Cluster 1: Cooperative workers
Profiles in Cluster 1 concentrated most on professional communications, which essentially
means that they mostly communicated about software engineering tasks at hand. The difference
to the other worker-type profile cluster, the Cluster 4, is clear: The more collaborative Cluster 1
members identify themselves as social (resource investigator) or coordinator type of team
workers. The second distinctive feature when compared to the other work-oriented profile cluster
is that the profiles of Cluster 1 also cooperated outside their own team and examined
(“monitored”) often what other teams were doing.
Cluster 2: Social team members
The second most distinct cluster is the Cluster 2. These team members identify themselves as
seekers of new information (resource investigator) or team organizers (coordinator). Their
Bartle profile, hearts, describes their activity preferences well. They socialize and watch more
than the more directly productive activities of reporting and organizing. However, each team
needs to stop, reflect and examine their goals and the value of these kind of profiles should not
be underestimated. When considering applicable gamification approaches, these types of profiles
could be motivated to use their social skills more constructively and then report the solutions
forward from other groups to members of the Cluster 3, so that the shared knowledge would
spread further.
Cluster 3: Achievement-oriented leaders
Perhaps the most interesting case are the members of the Cluster 3. These students identify
themselves as people who get things done (implementor), or critical, logical thinkers (monitor
evaluator). However, they exhibited most leadership and supporting actions. They also listened
least to feedback and requested the least amount of help. In short, these people could be
characterized as people who want to get things done and have seized the opportunity to lead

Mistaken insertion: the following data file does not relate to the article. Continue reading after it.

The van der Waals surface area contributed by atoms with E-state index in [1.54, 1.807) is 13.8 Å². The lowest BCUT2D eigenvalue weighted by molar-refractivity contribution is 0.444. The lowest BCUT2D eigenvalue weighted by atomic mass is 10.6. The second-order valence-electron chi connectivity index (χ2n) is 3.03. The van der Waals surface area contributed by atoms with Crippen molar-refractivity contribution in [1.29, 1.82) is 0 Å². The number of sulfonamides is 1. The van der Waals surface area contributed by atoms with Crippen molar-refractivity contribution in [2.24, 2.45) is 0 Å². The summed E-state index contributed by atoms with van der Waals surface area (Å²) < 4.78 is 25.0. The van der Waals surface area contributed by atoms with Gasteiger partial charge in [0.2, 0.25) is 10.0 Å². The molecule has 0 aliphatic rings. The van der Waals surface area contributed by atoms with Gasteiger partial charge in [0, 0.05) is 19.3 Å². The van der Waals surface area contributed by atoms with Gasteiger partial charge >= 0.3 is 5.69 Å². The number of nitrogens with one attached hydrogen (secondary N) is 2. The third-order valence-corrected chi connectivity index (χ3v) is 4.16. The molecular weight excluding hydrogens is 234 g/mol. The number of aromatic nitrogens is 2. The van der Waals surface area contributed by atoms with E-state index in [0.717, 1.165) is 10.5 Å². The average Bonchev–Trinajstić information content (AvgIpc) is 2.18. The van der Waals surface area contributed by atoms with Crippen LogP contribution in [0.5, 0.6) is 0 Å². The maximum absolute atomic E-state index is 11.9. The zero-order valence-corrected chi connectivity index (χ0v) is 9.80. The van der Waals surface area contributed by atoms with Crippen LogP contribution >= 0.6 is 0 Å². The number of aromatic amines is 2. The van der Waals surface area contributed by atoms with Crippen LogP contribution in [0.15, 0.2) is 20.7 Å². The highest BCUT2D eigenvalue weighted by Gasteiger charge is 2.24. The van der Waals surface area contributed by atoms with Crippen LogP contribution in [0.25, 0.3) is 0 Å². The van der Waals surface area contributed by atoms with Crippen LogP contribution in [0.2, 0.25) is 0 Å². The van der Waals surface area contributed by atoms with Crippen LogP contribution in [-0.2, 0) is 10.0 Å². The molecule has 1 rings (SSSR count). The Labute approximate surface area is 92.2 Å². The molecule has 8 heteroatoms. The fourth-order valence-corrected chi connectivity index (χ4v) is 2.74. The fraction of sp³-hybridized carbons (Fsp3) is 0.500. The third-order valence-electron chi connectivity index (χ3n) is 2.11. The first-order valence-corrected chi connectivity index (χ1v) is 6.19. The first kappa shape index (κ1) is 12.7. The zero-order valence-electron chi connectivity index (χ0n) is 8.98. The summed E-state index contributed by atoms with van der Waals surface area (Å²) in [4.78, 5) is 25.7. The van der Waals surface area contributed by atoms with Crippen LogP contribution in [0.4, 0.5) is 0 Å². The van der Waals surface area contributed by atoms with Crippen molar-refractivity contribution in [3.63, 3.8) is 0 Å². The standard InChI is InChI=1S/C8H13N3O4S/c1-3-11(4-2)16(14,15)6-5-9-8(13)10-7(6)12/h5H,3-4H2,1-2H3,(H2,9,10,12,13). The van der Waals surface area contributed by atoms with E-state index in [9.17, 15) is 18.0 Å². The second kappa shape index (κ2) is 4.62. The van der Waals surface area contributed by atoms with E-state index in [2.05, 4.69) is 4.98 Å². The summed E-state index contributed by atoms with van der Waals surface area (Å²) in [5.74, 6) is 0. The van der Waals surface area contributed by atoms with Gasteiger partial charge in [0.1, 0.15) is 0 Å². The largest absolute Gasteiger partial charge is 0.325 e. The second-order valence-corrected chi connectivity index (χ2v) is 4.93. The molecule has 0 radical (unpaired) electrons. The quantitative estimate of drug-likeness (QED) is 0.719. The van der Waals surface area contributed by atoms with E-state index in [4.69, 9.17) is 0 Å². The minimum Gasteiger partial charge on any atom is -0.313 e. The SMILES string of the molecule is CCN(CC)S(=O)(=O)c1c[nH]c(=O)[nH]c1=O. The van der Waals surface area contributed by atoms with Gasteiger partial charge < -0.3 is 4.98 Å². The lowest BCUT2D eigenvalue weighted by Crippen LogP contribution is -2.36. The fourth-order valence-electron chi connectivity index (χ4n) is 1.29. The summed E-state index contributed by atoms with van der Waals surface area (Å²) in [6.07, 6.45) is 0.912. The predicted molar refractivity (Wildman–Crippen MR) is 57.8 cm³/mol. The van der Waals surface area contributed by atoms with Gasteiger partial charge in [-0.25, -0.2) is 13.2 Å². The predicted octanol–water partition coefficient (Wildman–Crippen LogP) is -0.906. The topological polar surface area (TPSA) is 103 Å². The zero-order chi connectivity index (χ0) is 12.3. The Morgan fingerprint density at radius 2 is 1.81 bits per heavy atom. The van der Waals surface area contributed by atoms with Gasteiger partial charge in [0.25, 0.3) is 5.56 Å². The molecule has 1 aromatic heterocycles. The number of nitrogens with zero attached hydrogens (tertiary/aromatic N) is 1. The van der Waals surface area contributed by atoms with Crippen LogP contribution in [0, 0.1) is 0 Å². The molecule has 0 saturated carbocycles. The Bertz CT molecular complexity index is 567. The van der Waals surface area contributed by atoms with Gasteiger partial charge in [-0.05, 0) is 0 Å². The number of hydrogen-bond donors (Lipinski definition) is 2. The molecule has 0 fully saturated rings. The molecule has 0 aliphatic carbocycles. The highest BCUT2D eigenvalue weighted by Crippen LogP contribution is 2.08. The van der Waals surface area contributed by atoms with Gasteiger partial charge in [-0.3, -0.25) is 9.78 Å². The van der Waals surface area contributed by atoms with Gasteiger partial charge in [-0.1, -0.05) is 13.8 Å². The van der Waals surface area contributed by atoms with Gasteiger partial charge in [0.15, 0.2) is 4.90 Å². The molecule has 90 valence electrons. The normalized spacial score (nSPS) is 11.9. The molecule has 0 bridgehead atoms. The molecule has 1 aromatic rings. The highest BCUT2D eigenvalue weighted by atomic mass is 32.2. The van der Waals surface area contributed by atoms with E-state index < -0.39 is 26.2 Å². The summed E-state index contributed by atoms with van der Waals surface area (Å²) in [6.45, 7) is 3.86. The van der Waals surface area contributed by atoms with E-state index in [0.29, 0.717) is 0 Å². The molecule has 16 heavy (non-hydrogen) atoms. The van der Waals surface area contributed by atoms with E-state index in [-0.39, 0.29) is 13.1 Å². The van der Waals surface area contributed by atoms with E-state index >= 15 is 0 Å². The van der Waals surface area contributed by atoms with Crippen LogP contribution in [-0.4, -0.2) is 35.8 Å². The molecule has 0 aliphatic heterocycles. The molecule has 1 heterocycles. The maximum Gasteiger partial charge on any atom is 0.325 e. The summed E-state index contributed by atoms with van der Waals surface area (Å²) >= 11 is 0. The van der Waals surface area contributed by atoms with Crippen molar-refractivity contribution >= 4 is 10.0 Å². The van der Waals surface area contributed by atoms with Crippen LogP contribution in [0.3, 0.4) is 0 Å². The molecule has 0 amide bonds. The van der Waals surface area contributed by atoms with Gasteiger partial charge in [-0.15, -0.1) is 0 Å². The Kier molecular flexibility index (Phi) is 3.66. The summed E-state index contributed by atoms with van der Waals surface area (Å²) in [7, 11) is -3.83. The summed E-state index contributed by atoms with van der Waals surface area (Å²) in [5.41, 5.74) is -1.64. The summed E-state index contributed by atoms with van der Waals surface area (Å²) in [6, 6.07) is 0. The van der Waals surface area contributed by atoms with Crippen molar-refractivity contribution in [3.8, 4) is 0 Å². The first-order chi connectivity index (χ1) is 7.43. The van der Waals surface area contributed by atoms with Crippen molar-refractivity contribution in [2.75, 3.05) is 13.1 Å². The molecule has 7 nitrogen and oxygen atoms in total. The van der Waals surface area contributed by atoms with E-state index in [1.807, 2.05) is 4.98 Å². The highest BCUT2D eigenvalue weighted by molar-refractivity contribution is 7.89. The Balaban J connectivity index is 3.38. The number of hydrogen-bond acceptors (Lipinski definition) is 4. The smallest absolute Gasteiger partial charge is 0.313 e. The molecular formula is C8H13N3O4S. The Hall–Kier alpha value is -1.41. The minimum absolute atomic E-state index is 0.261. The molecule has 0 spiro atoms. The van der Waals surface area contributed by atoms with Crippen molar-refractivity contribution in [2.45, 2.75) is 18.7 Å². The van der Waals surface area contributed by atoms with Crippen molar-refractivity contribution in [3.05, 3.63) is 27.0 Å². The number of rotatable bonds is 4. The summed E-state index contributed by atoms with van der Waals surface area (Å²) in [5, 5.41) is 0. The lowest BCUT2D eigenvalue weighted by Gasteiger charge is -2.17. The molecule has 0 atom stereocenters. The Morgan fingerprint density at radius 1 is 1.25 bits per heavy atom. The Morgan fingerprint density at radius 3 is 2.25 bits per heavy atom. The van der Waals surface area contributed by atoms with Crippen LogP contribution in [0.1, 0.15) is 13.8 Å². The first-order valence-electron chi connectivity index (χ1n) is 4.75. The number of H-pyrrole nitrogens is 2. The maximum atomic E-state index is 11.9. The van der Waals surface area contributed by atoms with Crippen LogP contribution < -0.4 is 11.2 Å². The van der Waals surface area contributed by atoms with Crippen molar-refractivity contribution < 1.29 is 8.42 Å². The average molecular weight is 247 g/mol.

people towards practical goals. Their weakness is getting little input and advice from others. If
there was a reward system for seeking more new information and group feedback, it could be
targeted towards the members of this cluster group, encouraging them to be more inclusive in
decision-making.
Cluster 4: Task-oriented workers
Profiles in Cluster 4 concentrated most on professional communications, which essentially
means that they mostly communicated about software engineering tasks at hand. The difference
to Cluster 1 that the members of the first cluster also collaborated with other team members and
members of the Cluster 4 concentrated almost solely on working with their own team members.
The difference between the cluster teamwork profiles is also clear: The more collaborative
Cluster 1 members identify themselves as social (resource investigator) or coordinator type of
team workers, while the members of the Cluster 4 are more goal-oriented (complete finisher,
implementor). This Cluster 4 is also the largest cluster, containing 41% of the participants. A
possible gamification approach for these profile types would be to encourage reflection and goal
coordination at key points in the project instead of directly proceeding to work.
DISCUSSING THE UTILIZATION POSSIBILITIES OF ADAPTIVE GAMIFICATION
PROFILES IN ONLINE LEARNING ENVIRONMENTS
In the initial research four distinct clusters were detected based on student interaction patterns.
The cluster members were also polled on their teamwork preferences, but these factors were not
taken into account in initial clustering, because the initial sorting is based only on objective
measurements. Despite being based on the students’ subjective views, in many of the cases the
students’ Belbin and Bartle preferences match the observed actions.
Benefits of Adaptive Gamification
Usually in gamification abstract points or achievement levels are used as rewards, but simply
applying points or badges does to make an effective game design (Falkner & Falkner, 2014;
Groh, 2012). Game design can go beyond that. According to Bartle (2004) there are four major
player types that enjoy different activities and also different kinds of rewards in online or
multiplayer games. This leads to the fact that different users enjoy different gamification
approaches. Often games or gamification systems are designed so that each type of player can
find something to interest them. However, a more advanced approach would be to try to profile